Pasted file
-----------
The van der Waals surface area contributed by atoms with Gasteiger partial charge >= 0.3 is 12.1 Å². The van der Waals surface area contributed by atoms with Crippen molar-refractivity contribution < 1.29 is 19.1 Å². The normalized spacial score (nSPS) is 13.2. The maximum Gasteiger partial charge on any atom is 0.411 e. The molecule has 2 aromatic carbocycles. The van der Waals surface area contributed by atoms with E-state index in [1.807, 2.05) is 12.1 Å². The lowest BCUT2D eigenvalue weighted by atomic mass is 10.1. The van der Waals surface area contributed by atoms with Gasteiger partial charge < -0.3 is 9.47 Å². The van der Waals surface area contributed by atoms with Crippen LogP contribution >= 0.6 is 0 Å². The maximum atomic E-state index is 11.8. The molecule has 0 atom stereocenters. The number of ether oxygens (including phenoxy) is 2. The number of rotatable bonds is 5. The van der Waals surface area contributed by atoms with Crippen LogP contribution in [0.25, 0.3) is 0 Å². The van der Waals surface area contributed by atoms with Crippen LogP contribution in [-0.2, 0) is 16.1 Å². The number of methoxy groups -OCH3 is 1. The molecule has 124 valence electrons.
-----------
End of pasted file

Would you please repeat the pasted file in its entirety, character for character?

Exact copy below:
The van der Waals surface area contributed by atoms with Gasteiger partial charge >= 0.3 is 12.1 Å². The van der Waals surface area contributed by atoms with Crippen molar-refractivity contribution < 1.29 is 19.1 Å². The normalized spacial score (nSPS) is 13.2. The maximum Gasteiger partial charge on any atom is 0.411 e. The molecule has 2 aromatic carbocycles. The van der Waals surface area contributed by atoms with E-state index in [1.807, 2.05) is 12.1 Å². The lowest BCUT2D eigenvalue weighted by atomic mass is 10.1. The van der Waals surface area contributed by atoms with Gasteiger partial charge < -0.3 is 9.47 Å². The van der Waals surface area contributed by atoms with Crippen LogP contribution >= 0.6 is 0 Å². The maximum atomic E-state index is 11.8. The molecule has 0 atom stereocenters. The number of ether oxygens (including phenoxy) is 2. The number of rotatable bonds is 5. The van der Waals surface area contributed by atoms with Crippen LogP contribution in [0.25, 0.3) is 0 Å². The van der Waals surface area contributed by atoms with Crippen LogP contribution in [-0.2, 0) is 16.1 Å². The number of methoxy groups -OCH3 is 1. The molecule has 124 valence electrons.